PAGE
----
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What’s Love got to do with it? Introducing Theos’ Work Shift series

What’s Love got to do with it? Introducing Theos’ Work Shift series

Chine McDonald reflects on the changing world of work, and how it could be improved by recognising the importance of relationships both in and beyond the workplace. 11/03/2024

In 1942 the novelist Dorothy Sayers delivered a lecture Why Work? This lecture, later essay, is a classic in Christian economic thought.  However, Sayers was answering a question that, for most of the last 80 years, most people haven’t been asking. Work was necessary and dignifying; being in work meant that you had a chance of providing a home, giving children a decent life, taking a slice of growing national prosperity. 

It should come as no surprise that, as these promises have become mirages, people have started to ask again: why work? The question is at least partly rhetorical. Why work… if I’m fake self–employed in the platform economy and earning less than the minimum wage? Why work… if a huge slice (or even all) of my salary immediately evaporates in childcare costs? Why work… if my notional working hours hide many more in unpaid overtime? Why work… if my wage stagnates while the price of virtually everything rises?

Very many people in the UK feel that they are being asked, to use a biblical allegory, to make bricks without straw. While work in the UK has changed in some positive ways, it is not satisfying the needs of many.  

Sayers herself would answer that work is a good in itself. It is a human thing that we shouldn’t think to merely escape from if at all possible:

Work is not, primarily, a thing one does to live, but the thing one lives to do. It is, or it should be, the full expression of the worker’s faculties, the thing in which he finds spiritual, mental and bodily satisfaction, and the medium in which he offers himself to God.

If Sayers was right, then work should not be rejected but reclaimed. Work should ‘work better’ for ordinary people, precisely because it is so important – more important than the money we make from it.  

Sayers’ perspective reflects the basic fact that work has never been just an economic transaction, but for many is also the primary way in which they connect with sources of meaning and community beyond their immediate family or household. And sure enough, there is a growing appetite not just for more work but for more good work; for work that feeds the body but also satisfies our other needs too.

In this vein, we are today launching a three–part series, Work Shift: How Love Could Change Work, aimed at speaking into this debate. Readers will find it differs from much existing commentary on work. While the reports and essays in this series don’t ignore the economic dynamic, they go beyond it. Each adopts a relational lens. In other words, they show how thinking about work from the point of view of the relationships it forms and sustains can help us see what good work might be.  

The first report in the series, The Ties That Bind, launches today, and focuses on two significant trends especially transforming the labour market in the UK: the rise of lone working and the rise of insecure work. More than half of the UK workforce now work alone for all or part of the week, while nearly one in five UK workers are now in insecure work – over half of whom are in work that is both insecure and low paid. The rise of these forms is often celebrated as the rise of an increasingly flexible workforce, but all is not well; both trends also carry significant risks to both relationships and health. Ultimately, Tim Thorlby argues, a loss of mutuality in the workplace has made millions of us both poor and ill. As such, he calls for a new covenant for work, which balances the interests of employers and employees. And he is not merely moralizing: Tim has himself led a business – Clean for Good – which demonstrates that, even in sectors which seem to be engaged in a race to the bottom, things can be done differently.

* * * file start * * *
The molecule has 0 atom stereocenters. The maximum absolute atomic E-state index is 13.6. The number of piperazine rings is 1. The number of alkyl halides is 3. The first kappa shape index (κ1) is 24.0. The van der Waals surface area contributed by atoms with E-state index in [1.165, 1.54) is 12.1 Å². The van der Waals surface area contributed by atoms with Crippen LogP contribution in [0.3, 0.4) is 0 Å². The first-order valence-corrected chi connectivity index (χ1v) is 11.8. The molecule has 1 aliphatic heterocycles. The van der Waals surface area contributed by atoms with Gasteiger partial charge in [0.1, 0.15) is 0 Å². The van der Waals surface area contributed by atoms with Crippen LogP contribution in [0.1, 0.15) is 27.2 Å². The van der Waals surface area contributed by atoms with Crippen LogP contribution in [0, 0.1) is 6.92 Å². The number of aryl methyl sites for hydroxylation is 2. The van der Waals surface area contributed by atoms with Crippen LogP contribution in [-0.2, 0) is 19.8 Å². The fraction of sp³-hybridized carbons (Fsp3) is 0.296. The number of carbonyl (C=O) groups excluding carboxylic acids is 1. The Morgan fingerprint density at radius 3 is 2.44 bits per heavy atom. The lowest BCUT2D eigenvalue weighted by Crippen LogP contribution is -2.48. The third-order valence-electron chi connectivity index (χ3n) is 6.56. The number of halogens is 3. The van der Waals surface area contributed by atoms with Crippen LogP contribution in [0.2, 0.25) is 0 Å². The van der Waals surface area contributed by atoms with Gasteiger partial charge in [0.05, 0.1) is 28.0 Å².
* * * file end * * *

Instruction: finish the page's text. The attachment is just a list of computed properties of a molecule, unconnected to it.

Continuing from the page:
Looking forward to the rest of the series, Paul Bickley will reflect on the ways that changes in work patterns have either reinforced or undermined our relationships beyond the workplace. And finally, Hannah Rich will consider a form of work where love is central – care work – and how greater recognition of this centrality might help us approach the social care crisis.

Each historical era has brought new forms of work – the home, the farm, the factory, the office – and such different workspaces have not only brought new economic realities, but have created space for different kinds of human relationships and different forms of human community. Ultimately, we might say they have created different arenas for love to flourish. In our own time, in the aftermath of the pandemic and the rise of artificial intelligence, we are witnessing yet another paradigm shift in the world of work – and as the world of work changes rapidly around us, we have the opportunity to form workplaces that value people, support community, and operate justly. This series will contribute to that conversation.


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Chine McDonald

Chine McDonald

Chine is Director of Theos. She was previously Head of Community Fundraising and Public Engagement at Christian Aid. She has 16 years’ experience in journalism, media and communications across faith, media and international development organisations.

Watch, listen to or read more from Chine McDonald

Posted 11 March 2024



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